Widespread immiseration usually follows loss of oil revenues in fragile countries, though decarbonisation is not its sole cause. Revenue declines cause budgetary shortfalls and macroeconomic crises. Where leaders are more concerned with their own survival and prioritise the search for alternative sources of revenue (often using violence) over responding to crises, they are likely to exacerbate the misery of the populace. 

Take Nigeria. During the Covid-19 pandemic, the price of Nigerian crude oil dropped to $15.54 from $65.89. Tankers of oil were floating off the Nigerian coast with no buyers. Nigerian President Buhari initially responded with promises to cut corruption and leakages from oil revenue. By the time the final budget was released, however, items such as “zonal projects”, which were historically used for patronage and corruption, remained intact, while basic healthcare and education were cut in the middle of a health and learning crisis. Massive loans made up the deficit.

Only rarely do governments choose a different path. In Ecuador, the government responded to falling oil revenues by exercising fiscal restraint and shoring up the non-extractivist sectors of the economy. In that case, mass protests by indigenous groups against extractive industries and a split in the ruling party played a key role in shaping the government’s response (Riofrancos 2020).

Rethinking the transition

A transition away from fossil fuels is essential. But there is a need to rethink how it is likely to occur, and what some of its unintended impacts may be. Thus far, the literature on decarbonisation has focused on job losses within communities dependent on fossil fuels, or on the challenges of developing states reliant on oil revenues for their development. Far less attention has been paid to the politics of decarbonising fragile states. This needs to change.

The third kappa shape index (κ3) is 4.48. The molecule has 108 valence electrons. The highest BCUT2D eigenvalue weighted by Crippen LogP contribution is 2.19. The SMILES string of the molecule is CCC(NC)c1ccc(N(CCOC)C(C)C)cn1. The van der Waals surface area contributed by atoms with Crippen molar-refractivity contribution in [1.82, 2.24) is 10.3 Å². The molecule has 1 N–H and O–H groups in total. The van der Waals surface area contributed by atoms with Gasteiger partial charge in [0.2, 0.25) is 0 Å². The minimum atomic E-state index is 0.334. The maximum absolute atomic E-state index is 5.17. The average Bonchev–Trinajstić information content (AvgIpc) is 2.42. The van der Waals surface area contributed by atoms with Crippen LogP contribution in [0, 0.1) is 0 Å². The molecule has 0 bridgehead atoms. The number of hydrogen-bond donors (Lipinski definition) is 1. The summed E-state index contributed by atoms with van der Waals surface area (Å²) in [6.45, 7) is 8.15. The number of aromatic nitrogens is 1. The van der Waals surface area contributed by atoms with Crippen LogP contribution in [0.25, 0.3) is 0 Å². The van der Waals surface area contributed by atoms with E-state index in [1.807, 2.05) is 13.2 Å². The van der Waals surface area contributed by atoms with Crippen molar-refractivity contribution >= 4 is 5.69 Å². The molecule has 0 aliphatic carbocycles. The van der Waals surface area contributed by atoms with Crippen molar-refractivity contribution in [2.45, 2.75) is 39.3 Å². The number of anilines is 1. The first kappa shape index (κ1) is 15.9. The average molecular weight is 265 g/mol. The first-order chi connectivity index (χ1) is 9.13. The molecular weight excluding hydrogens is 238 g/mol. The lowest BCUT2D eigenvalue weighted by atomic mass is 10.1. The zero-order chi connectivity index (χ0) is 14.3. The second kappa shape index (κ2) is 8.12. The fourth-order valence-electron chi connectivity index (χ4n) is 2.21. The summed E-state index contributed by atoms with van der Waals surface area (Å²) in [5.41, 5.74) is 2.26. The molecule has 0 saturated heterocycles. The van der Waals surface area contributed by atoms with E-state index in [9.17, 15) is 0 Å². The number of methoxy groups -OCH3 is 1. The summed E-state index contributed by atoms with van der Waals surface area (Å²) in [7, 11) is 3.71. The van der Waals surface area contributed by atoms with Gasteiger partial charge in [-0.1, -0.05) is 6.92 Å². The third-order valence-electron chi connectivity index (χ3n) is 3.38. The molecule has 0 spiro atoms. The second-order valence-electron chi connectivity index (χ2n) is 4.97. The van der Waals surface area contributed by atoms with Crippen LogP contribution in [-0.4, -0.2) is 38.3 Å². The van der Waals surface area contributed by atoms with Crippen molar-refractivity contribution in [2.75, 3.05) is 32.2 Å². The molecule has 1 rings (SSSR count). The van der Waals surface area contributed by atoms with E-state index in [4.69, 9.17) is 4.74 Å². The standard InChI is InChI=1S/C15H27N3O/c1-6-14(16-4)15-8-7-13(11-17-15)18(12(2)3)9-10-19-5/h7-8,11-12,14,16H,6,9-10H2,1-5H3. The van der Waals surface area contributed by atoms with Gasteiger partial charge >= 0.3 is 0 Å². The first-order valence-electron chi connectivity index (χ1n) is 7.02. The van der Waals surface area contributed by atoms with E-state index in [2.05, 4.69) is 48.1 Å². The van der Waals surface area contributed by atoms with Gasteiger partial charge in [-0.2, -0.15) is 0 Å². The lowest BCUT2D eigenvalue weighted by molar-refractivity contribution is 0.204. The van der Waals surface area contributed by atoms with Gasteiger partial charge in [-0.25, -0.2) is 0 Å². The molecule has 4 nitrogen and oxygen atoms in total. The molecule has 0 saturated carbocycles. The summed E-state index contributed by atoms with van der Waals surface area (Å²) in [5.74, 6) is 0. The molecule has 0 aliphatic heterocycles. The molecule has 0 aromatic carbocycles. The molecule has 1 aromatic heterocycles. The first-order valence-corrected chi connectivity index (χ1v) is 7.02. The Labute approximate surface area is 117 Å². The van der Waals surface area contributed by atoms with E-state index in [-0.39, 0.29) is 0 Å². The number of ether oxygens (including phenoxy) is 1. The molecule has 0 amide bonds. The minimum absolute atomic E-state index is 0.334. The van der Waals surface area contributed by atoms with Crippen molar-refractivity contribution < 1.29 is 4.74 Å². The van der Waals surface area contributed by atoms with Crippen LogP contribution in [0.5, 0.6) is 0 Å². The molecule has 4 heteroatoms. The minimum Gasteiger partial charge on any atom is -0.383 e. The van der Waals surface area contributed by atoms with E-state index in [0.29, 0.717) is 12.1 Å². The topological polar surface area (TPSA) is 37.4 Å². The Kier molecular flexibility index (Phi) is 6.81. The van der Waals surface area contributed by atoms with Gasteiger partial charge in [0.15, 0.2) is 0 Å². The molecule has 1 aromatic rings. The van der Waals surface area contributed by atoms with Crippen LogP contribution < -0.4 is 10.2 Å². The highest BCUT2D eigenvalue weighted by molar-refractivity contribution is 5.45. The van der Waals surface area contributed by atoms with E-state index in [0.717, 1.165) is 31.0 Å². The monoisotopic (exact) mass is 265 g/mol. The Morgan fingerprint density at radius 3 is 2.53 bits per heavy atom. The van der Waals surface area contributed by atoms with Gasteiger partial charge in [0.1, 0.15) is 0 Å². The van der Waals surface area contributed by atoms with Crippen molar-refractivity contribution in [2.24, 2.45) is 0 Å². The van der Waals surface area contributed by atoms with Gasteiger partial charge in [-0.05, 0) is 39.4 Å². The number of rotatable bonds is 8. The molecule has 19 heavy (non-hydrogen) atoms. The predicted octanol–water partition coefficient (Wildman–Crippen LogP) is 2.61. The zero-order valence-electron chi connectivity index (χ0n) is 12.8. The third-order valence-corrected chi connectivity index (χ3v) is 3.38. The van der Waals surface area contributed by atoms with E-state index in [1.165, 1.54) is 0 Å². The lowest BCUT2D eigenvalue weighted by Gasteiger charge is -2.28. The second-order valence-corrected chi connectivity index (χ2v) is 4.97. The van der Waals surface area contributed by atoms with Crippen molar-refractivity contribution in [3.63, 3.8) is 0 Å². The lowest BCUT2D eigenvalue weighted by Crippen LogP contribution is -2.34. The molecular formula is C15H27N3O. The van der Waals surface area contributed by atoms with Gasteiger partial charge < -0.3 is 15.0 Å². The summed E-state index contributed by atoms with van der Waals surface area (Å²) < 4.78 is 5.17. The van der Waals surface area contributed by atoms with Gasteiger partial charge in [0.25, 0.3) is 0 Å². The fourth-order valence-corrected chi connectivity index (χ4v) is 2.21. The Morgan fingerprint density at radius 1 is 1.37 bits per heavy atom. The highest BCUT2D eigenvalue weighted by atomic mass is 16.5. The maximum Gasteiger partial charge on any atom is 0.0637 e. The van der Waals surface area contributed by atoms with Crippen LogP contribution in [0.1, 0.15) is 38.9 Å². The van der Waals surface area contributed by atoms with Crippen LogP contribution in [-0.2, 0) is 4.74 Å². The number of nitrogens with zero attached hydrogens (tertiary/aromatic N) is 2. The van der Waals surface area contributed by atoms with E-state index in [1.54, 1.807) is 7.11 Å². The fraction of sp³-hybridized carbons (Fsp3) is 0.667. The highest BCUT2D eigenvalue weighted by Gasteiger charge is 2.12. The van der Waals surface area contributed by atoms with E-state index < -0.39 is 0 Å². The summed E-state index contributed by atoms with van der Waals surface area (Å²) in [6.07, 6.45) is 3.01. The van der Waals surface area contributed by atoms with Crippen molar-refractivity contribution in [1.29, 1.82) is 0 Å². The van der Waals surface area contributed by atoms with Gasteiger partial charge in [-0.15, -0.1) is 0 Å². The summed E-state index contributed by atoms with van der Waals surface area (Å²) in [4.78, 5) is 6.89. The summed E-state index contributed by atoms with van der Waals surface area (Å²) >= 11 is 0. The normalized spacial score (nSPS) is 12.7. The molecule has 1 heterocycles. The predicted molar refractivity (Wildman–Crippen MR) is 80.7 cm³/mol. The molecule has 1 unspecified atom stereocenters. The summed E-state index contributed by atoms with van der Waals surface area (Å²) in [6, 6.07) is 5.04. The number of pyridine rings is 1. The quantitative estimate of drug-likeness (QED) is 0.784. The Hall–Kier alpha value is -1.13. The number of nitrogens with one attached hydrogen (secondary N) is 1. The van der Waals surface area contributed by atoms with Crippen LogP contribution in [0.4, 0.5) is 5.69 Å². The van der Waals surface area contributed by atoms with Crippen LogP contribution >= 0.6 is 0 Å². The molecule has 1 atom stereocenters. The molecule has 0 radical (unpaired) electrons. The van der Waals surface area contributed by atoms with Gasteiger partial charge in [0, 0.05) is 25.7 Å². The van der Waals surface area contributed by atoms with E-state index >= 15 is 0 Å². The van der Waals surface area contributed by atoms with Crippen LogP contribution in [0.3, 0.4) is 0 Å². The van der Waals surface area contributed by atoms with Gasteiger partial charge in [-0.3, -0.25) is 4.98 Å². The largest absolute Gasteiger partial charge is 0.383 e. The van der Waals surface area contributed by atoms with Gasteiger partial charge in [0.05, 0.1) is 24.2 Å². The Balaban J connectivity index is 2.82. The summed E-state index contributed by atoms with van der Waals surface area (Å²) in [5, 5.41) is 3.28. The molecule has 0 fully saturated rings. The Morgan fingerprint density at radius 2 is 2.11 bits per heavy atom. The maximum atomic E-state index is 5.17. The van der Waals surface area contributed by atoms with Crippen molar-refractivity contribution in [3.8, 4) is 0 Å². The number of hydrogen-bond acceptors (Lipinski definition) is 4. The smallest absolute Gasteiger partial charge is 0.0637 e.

Decarbonisation is usually thought to be a product of clear policy signals from a national leadership that has a clear understanding of the climate crisis, and how to respond to it (Rietig and Dupont 2021, Rogge and Reichardt 2016, Tobin 2017). Unfortunately, the empirical evidence suggests that there is little likelihood of leadership and vision allied to policy in this sense in fragile fossil fuel producers, or even in more institutionalised states such as Indonesia and Ecuador.

The challenge for policymakers now is to recognise and mitigate the risks posed to the political order […] even during a planned global decarbonisation process.

A second strand of climate scholarship argues that decarbonisation is likely to be a product of institutions interacting during periods of time that are amenable to policy change, such as oil price shocks (Aamodt and Stensdal 2017, Dubash et al. 2021). The evidence from fragile fossil fuel producers suggests that political incentives trump the functioning of climate institutions. Oil shocks do not necessarily hasten desirable climate policies and planning for longer term change. Instead, elites try to ride out the shocks using a combination of strategies. They may even increase their dependence on lower carbon rents to sustain their political bargains.

Very few, if any, fragile countries will move towards a productive, development-focused economy because of the energy transition. The challenge for policymakers now is to recognise and mitigate the risks posed to the political order in these countries even during a planned global decarbonisation process.

Aditya Sarkar is a Ph.D. candidate at the Fletcher School, Tufts University, and a researcher with the World Peace Foundation and the Peace and Conflict Resolution Evidence Platform. Alex de Waal is executive director of the World Peace Foundation, and a research professor at the Fletcher School, Tufts University.

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This article was last updated on May 20, 2024